This concept is alluded to throughout the books – notably through some healthy satire about organized religion. Our modern day mythology. Atwood draws a poor picture of religion (read: Christianity) in capitalist America via the pretty hilarious Church of PetrOleum. There are the nominal references–The Flood, the Adam & Eve nomenclature of the God’s Gardeners, Adam One’s Hymns in The Year of the Flood (which, by the way, someone adapted into an actual album and it’s really weird). There’s the structural idea of telling the same story from multiple points of view (Matthew, Mark, Luke, and John anyone?).
And then there’s that suspicion that the trying-to-make-sense-of-things-in-a-new-world that the characters spend the whole post-Flood part of the story immersed in is just how religions get created anyway. Jimmy and Toby telling bedtime stories to the Crakers reminded me a whole lot of Sunday School Bible Stories – using stories (generally a shade or several from the truth) to explain difficult things. Our brains are wired to understand things through examples. The Crakers demand stories to understand the things they cannot comprehend in this world they have inherited. And Atwood writes their curiosity so sweetly, a sort of affectionate reminder of our human need for fiction–that it’s okay not to understand. Jimmy, Toby et al do their best to explain things, but they also see the opportunity to shape the Crakers view of the world–to color it more positively than the reality they’ve known. Consequently, they use a lot of scapegoat deification to explain the rough parts. In MaddAddam at one point, Jimmy says to Toby, “I hear they’re fanboys for Zeb these days. Stick with that plot line, it’s got legs. Just keep them from finding out what a bogus fraud everything is.” Call me irreverent, but I can imagine a couple of guys in the 6th century BCE mulling over their work…“Hmm how do we make the Book of Exodus compelling? Let’s stick with the Moses plot line. I think people will really get behind his journey!”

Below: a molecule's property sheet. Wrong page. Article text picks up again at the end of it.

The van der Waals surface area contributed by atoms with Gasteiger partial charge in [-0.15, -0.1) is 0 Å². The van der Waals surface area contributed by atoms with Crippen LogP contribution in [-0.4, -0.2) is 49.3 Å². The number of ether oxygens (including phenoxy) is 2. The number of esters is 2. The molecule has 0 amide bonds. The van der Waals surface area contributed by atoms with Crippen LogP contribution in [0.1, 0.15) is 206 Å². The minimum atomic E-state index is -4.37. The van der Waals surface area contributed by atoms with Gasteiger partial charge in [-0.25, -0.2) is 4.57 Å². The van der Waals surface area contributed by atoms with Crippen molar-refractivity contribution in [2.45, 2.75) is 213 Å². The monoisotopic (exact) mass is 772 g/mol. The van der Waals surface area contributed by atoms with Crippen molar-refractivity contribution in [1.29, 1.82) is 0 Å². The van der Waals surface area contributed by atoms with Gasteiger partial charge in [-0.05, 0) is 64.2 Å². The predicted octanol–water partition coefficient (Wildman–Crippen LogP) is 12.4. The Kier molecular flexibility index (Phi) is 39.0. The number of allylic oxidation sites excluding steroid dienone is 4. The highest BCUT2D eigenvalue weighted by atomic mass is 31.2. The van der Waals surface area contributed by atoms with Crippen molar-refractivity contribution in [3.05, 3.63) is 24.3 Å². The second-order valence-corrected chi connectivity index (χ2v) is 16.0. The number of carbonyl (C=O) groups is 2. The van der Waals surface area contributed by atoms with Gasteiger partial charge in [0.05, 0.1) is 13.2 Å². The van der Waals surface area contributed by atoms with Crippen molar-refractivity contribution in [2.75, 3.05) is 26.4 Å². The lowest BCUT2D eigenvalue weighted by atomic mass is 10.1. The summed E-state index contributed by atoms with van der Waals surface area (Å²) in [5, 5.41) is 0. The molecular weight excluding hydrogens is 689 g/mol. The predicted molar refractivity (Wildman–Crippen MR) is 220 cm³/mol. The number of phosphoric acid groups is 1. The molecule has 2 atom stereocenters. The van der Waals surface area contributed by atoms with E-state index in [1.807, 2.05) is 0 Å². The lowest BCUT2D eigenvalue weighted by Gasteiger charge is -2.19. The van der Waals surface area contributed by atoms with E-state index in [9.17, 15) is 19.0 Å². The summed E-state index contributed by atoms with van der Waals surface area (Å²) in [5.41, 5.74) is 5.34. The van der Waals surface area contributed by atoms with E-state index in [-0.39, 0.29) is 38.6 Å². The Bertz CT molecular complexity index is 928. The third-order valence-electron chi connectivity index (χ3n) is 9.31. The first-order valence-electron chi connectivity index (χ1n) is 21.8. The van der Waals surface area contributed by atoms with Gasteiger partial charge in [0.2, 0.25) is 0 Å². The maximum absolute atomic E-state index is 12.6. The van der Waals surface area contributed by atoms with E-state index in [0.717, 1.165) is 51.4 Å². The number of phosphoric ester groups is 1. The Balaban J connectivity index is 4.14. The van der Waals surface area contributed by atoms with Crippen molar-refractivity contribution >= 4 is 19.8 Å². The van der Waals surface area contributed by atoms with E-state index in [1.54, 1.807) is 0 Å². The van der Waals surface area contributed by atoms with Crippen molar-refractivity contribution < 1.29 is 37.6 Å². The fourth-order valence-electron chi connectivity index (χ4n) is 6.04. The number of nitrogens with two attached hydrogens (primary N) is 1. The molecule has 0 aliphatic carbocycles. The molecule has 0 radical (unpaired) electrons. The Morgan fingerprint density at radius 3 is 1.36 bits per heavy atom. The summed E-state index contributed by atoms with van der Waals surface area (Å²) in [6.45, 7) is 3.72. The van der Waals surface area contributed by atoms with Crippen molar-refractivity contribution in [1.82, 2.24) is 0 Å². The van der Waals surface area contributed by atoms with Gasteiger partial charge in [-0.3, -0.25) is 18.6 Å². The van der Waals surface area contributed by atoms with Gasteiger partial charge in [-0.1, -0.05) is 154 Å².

In MaddAddam, Atwood takes us a step further and considers the impact and consequences of memorializing our myths, fact or fiction. At the end, there’s a shift from narrative to written word storytelling, which on one hand gives the reader the sense that everything is settling down–we’ve got The Way Things Are written down, we’re doing okay. There’s a settling in of a new structured society–a transition from chaos to peace. On the other hand, we know how that goes. Atwood, not to mention our real-life-world, shows us that when society reaches a tipping point–when we think we understand everything–there will inevitably come a big upset. The characters know it too. When the little Craker boy Blackbeard begins to really understand writing and reading, Toby worries ““What comes next? Rules, dogmas, laws? The Testament of Crake? How soon before there are ancient texts they feel they have to obey but have forgotten how to interpret?” Here, Atwood is sending up a warning against taking myths and religious texts out of context. That’s how fundamentalism is born, no? Taking things literally? Just nodding in agreement rather than analyzing. It’s why we, as a culture, don’t understand satire. It’s also why it’s getting more and more difficult for modern society to get on board with religions based on ancient texts. Maybe this is Atwood’s suggestion that – if you want to a person of faith and have it make sense in this day and age – you’ve got to actually use your brain.
And though we do get a new beginning in each of the novels, it’s not until MaddAddam that Atwood really digs in to the theme of starting over. The end of the book feels anti-climactic in some ways, but I think that might be the point. The end of the trilogy is really the beginning of a new story. A gentle reminder that these waves of human nature/society don’t end in fire and brimstone and big dramatic battles. It’s more hopeful than that–it’s circular, with each end fading into a beginning, painfully and slowly and beautifully.